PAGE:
3.) Yesterday, a simple experience occurred which was the catalyst for this post. Danny was intoxicated (to everyone around him, but not to himself) and gorging himself on Wendy’s hamburgers (his daily meal). When I walked by he pulled me aggressively towards his chair. This was unusual for Danny. What was he about to say? His bleary, empty eyes stared vacantly at my forehead. His smelly breath invaded my nostrils. The sparkle of his crucifix necklace twinkled in my eye.
“Yo…yo…yo bro…I gotta tell you something.”
“What’s that, Danny?” He paused for dramatic effect. “I’m not meant to be a regular person.” A shiver crawled down my spine and rotted in my stomach in a pit of disgust. I didn’t reply and walked away. It was at this moment I thought, No, Danny, you are not meant to be a regular person…
You’re the devil*.
*Two months after this post I discovered that Danny has a daughter. She’s 6 years old.
In the past 6 months I’ve pulled about 30-40 all-nighters. Should I stop?
According to WebMD: “Not sleeping enough and not sleeping well is not OK.”
Around 1/3 of Americans have symptoms of insomnia.
The scientifically documented record for the longest period a human has intentionally gone without sleep not using stimulants of any kind was Randy Gardner, a high school student, who in 1964 stayed awake for 264.4 hours (11 days 24 minutes). He held a press conference on the last day of his record and seemed fine. No long term psychological or physical effects have been observed.
Records for voluntary sleep deprivation are no longer kept by Guinness World Records for fear of the associated health risks.
David Blaine told the public in 2008 that he was going to attempt to break the sleep-deprivation world record, but he never did.
In a subset of cases sleep deprivation can, paradoxically, lead to increased energy and alertness and enhanced mood; it has even been used as a treatment for depression.
Tony Wright, author and consciousness researcher, claimed the world sleep deprivation record in May 2007 with 266 continuous hours of sleeplessness…he used video recording. Interesting enough, he said his intention was to promote his radical theories of human neurological degeneration that were proposed in his self-published book, Left In The Dark. Taylor cites Wright’s theory that sleep deprivation decreases the dominance of the left brain and allows more right brain creativity. This is in line with other researchers who have found that sleep deprivation produces hallucinations and states of altered consciousness.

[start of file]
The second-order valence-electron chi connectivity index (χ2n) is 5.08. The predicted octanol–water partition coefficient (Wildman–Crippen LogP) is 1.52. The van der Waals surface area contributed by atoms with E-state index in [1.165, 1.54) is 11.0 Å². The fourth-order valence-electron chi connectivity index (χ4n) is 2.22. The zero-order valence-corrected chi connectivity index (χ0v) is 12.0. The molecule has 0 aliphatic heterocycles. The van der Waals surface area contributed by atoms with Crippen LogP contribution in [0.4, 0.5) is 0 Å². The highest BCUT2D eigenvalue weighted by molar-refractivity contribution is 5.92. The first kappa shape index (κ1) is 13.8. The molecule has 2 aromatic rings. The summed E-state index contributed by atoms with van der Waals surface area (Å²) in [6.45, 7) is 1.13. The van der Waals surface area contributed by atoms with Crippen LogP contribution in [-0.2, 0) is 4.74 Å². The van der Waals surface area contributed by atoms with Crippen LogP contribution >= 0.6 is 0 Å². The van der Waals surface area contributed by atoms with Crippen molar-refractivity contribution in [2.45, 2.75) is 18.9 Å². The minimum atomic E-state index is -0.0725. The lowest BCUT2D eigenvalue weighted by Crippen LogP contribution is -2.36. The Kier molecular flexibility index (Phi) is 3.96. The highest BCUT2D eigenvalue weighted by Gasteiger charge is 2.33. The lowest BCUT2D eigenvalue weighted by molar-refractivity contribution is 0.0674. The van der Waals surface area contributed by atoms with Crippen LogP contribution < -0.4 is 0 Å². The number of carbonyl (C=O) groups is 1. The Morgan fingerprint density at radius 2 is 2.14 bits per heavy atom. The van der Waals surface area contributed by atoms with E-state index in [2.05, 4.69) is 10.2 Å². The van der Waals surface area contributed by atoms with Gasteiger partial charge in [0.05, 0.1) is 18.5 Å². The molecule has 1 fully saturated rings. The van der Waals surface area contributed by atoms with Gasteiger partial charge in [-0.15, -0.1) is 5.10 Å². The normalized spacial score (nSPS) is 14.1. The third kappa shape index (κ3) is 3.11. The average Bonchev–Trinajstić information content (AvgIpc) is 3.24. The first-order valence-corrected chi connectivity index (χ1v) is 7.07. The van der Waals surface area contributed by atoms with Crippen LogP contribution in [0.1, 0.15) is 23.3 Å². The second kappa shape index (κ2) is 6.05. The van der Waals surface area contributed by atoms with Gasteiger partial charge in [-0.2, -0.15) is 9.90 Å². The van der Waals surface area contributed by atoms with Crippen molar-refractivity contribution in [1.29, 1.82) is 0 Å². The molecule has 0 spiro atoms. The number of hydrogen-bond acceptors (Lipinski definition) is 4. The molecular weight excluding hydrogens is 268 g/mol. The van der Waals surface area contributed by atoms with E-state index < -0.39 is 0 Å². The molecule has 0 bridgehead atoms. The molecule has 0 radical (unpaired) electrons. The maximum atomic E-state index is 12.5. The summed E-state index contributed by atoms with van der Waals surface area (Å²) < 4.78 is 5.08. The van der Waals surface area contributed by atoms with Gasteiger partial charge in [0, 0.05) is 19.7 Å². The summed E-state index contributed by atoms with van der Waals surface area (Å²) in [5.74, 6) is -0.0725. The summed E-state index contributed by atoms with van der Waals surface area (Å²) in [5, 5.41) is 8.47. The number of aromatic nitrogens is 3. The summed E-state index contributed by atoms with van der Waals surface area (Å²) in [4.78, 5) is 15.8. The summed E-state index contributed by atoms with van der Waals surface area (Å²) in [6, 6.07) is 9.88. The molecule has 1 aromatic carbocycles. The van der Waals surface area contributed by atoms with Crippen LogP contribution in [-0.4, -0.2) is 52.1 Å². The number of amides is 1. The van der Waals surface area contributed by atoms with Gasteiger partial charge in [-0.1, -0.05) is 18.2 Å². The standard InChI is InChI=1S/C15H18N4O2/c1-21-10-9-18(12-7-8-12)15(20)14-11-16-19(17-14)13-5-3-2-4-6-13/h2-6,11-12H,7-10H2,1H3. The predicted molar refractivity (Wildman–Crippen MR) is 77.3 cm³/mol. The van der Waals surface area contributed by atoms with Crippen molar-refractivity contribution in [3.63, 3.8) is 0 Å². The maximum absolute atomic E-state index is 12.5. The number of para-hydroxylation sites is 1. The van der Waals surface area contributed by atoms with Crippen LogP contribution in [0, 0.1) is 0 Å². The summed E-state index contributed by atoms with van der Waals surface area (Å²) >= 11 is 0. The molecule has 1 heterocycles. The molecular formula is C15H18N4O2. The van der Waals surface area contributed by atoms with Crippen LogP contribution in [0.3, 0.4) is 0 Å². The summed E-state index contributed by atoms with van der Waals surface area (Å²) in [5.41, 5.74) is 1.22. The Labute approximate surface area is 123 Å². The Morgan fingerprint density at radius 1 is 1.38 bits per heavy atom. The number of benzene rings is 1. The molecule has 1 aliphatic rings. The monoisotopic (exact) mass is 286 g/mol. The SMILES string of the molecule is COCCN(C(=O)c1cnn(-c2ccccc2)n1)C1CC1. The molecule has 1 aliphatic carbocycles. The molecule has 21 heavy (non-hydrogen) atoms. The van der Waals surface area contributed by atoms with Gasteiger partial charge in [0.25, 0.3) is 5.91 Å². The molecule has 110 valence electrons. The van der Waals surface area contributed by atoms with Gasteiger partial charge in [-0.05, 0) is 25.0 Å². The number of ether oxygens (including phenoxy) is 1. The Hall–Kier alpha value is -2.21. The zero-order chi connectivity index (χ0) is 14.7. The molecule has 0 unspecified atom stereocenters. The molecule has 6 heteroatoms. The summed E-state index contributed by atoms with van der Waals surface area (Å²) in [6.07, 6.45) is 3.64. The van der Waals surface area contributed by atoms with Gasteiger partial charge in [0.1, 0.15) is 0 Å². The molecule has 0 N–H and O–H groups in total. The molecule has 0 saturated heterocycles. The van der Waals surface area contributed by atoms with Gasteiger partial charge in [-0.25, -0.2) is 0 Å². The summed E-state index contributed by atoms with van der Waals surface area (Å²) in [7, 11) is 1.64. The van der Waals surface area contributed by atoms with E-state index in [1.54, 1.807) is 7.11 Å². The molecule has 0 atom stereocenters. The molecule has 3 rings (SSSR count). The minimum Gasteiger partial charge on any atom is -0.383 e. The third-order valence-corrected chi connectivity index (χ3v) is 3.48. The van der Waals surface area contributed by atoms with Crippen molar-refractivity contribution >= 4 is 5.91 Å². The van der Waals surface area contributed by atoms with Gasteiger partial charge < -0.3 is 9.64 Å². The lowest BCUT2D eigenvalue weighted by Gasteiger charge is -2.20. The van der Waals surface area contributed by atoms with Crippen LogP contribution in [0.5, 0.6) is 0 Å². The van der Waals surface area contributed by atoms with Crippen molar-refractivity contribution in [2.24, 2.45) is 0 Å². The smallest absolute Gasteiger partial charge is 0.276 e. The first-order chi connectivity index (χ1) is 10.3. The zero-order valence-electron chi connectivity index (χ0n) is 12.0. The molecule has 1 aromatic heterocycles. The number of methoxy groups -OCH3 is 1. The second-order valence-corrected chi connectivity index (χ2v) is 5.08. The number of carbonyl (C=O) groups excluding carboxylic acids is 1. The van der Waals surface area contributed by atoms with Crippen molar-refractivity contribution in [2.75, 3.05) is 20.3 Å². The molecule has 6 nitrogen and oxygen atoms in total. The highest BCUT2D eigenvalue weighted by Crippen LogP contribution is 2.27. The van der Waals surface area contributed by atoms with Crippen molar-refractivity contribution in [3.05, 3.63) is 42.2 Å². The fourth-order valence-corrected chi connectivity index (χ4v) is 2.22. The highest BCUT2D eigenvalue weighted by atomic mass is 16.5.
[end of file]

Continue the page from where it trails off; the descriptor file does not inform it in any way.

-elevates level of cortisol (stress hormone)
-less leptin, more ghrelin (hunger levels increased, carbohydrate craving, become fatter easier)
-negatively affects brains frontal lobes (ability to concentrate…pre-frontal lobe: depression, emotional regulation)
-negatively affects thalamus (ability to recognize others)
-increased risk for diabetes, stroke
-suppresses immune system and impairs fever response
In the 1980s, a University of Chicago researcher named Allan Rechtschaffen conducted a series of sleep-deprivation experiments on rats. After 32 days of total sleep deprivation, all the rats were dead.
One study found that reduced sleep time is a greater mortality risk than smoking, high blood pressure, and heart disease. Sleep disturbance is also one of the leading predictors of institutionalization in the elderly, and severe insomnia triples the mortality risk in elderly men.
-you get the job done
-sleep tastes more delicious
-you become delirious and feel waves of intense euphoria and silly things seem very, very funny
-you don’t labor in restaurants for the rest of your life
-sunrises look beautiful